Leaving without a deal would mean, among other things, dropping out of the Open Skies agreement which allows British aeroplanes to fly to the United States and European Union. It would lead very quickly to food shortages and also mean that radioactive isotopes, used among other things for cancer treatment, wouldn’t be able to cross into the UK anymore. “Planning for no deal” actually means “making a deal”.  (Where the Brexit elite may have a point is that the consequences of no deal are sufficiently disruptive on both sides that the British government shouldn’t  worry too much about the two-year time frame set out in Article 50, as both sides have too big an incentive to always agree to extra time. I don’t think this is likely for political reasons but there is a good economic case for it.)

For the most part, you can’t really plan for no deal. There are however some things the government could prepare for. They could, for instance, start hiring additional staff for customs checks and investing in a bigger IT system to be able to handle the increased volume of work that would need to take place at the British border. It would need to begin issuing compulsory purchases to build new customs posts at ports, particularly along the 300-mile stretch of the Irish border – where Northern Ireland, outside the European Union, would immediately have a hard border with the Republic of Ireland, which would remain inside the bloc. But as Newsnight’s Christopher Cook details, the government is doing none of these things.

Now, in a way, you might say that this is a good decision on the government’s part. Frankly, these measures would only be about as useful as doing your seatbelt up before driving off the Grand Canyon. Buying up land and properties along the Irish border has the potential to cause political headaches that neither the British nor Irish governments need. However, as Cook notes, much of the government’s negotiating strategy seems to be based around convincing the EU27 that the United Kingdom might actually walk away without a deal, so not making even these inadequate plans makes a mockery of their own strategy.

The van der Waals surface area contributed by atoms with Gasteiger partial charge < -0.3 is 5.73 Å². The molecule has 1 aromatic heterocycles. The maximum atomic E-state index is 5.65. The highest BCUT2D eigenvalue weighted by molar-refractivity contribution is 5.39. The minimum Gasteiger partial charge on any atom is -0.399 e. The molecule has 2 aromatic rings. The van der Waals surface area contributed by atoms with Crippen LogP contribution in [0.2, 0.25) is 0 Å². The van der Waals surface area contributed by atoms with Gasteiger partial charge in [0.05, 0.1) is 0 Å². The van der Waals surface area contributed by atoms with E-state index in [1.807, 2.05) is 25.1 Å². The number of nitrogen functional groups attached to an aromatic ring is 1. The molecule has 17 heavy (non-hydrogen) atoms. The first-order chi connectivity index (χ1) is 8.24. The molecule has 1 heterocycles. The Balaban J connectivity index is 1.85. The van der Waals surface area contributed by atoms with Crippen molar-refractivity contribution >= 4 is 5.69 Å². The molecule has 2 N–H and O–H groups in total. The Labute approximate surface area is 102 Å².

But the frothing about preparing for “no deal” ignores a far bigger problem: the government isn’t really preparing for any deal, and certainly not the one envisaged in May’s Lancaster House speech, where she set out the terms of Britain’s Brexit negotiations, or in her letter to the EU27 triggering Article 50. Just to reiterate: the government’s proposal is that the United Kingdom will leave both the single market and the customs union. Its regulations will no longer be set or enforced by the European Court of Justice or related bodies.

That means that, when Britain leaves the EU, it will need, at a minimum: to beef up the number of staff, the quality of its computer systems and the amount of physical space given over to customs checks and other assorted border work. It will need to hire its own food and standards inspectors to travel the globe checking the quality of products exported to the United Kingdom. It will need to increase the size of its own regulatory bodies.

The Foreign Office is doing some good and important work on preparing Britain’s re-entry into the World Trade Organisation as a nation with its own set of tariffs. But across the government, the level of preparation is simply not where it should be.

And all that’s assuming that May gets exactly what she wants. It’s not that the government isn’t preparing for no deal, or isn’t preparing for a bad deal. It can’t even be said to be preparing for what it believes is a great deal. 

Stephen Bush is special correspondent at the New Statesman. His daily briefing, Morning Call, provides a quick and essential guide to domestic and global politics.